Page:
Most of my clip is based on a few key title frames which explain the main “plot” of the movie, and the soundtrack, which varies quite frequently with a good deal of repetition as well. In fact there are also a few repetitive scenes (the creepy landscape and the creepy old man scenes), but I didn’t opt to repeat these scenes for lack of interest or effort, I did it because I thought it would be the best way to express my ideas – and also because these were the two most disturbing scenes I could find within the movie. I certainly acknowledge that there are a few (and perhaps quite noticeable) transitional errors, both with audio and video transitions. But again, it was not my expectation to come out of this project as a video-editing expert, and I’ve got to admit that I’m proud (or at least certainly not embarrassed) of my end product.

If I told you this assignment was nothing else but pleasurable and simple, you can be entirely sure I’m lying. At one point it did become really fun to simply play around with the different effects and transitions, but that point wasn’t reached until after long hours of me going through e-mails and lecture notes to figure out just what the heck I was doing. This is a process that takes time and if you don’t have any (or much) experience, like me, it takes a lot of time. Lucky, and coincidently, I did have a lot of free time the week previous to when the trailer was due, and so I was able to sit down at the computer lab (which by the way has the best and cooler computers in campus) hours at a time and just devote all my efforts to comprehend how to use all the editing tools. But as I said, once you’re somewhat familiarized with them, it does become a lot of fun.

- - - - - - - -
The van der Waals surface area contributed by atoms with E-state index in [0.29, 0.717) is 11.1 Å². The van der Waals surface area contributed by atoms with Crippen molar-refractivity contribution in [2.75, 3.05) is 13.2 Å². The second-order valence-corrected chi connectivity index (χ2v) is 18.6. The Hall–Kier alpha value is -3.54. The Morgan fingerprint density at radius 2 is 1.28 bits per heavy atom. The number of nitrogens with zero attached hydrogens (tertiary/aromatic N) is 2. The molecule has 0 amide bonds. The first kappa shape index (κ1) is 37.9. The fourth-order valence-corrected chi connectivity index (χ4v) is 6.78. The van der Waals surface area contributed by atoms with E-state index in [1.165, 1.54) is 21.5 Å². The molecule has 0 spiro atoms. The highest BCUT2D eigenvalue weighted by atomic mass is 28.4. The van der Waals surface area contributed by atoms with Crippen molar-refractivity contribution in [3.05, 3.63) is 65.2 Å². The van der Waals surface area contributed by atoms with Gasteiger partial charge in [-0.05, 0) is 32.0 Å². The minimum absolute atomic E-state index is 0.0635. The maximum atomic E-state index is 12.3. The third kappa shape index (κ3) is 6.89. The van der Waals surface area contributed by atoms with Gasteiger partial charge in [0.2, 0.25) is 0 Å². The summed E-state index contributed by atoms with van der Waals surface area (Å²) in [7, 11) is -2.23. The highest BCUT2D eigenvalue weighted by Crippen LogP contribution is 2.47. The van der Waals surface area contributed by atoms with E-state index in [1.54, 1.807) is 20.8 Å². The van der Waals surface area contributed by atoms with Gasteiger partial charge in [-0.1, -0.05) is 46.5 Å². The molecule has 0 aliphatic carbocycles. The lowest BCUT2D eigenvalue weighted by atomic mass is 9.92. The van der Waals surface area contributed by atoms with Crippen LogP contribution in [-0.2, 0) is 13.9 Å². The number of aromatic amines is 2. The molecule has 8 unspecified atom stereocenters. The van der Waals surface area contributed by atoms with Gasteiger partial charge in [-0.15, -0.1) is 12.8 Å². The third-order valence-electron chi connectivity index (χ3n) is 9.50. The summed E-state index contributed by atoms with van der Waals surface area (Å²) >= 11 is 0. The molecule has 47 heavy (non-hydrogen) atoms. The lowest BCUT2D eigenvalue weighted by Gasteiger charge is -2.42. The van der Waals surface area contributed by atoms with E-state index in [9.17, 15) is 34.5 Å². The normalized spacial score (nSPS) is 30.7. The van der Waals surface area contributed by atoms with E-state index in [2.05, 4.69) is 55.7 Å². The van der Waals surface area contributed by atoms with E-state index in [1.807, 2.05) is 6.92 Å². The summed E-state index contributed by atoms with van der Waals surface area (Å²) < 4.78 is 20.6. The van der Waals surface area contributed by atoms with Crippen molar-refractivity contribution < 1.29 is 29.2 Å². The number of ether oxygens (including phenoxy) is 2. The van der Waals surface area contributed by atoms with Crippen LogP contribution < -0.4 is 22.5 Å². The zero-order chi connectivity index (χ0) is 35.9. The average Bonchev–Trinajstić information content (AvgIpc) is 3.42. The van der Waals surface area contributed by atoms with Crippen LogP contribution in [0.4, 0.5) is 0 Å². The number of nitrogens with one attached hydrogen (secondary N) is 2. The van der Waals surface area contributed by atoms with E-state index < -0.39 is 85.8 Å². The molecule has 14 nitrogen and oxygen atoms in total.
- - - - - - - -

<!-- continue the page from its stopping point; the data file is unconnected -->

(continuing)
I was hardly ever alone in the room and other classmates were often there as well working on their projects. If I could provide any advice for future students it would be that of using your classmates; if you have any questions ask them, remember, although it’s likely that none of you guys know a whole lot of movie editing, there is always a good chance your classmates might at least know more than you do. Ask them to watch your trailer, feedback is always welcome; also, watch their trailers as well, they might give you some good clues on what to do and what not to do. I know it’s not always possible to start early, but try to at least get familiarized with the process and on how to use the tools ahead of time, that way when you’re actually about to start your project you won’t have to worry about minor technical and logistical issues. And lastly, don’t worry if your trailer doesn’t look world-class, just give it your best shot and try to have some fun, something good will surely come out of it. Moreover, if you’re feeling insecure about your trailer, ask one of your classmates to give their feedback on it, if they say it is good enough than it most likely is.

Work Cited:

– Bernard Dick (2002). “Film, Space and Image.” Anatomy of Film. Boston: Bedford/St. Martin’s.

– Thomas Sobchack, “Genre film: A classical experience.” Literature Film Quarterly, 3(3) 196

– Marcel Danesi (2004) Messages, Signs and Meanings: A Basic Textbook in Semiotics and Communication. Studies in linguistic and cultural anthropology, volume 1. Toronto: Canadian Scholars’ Press.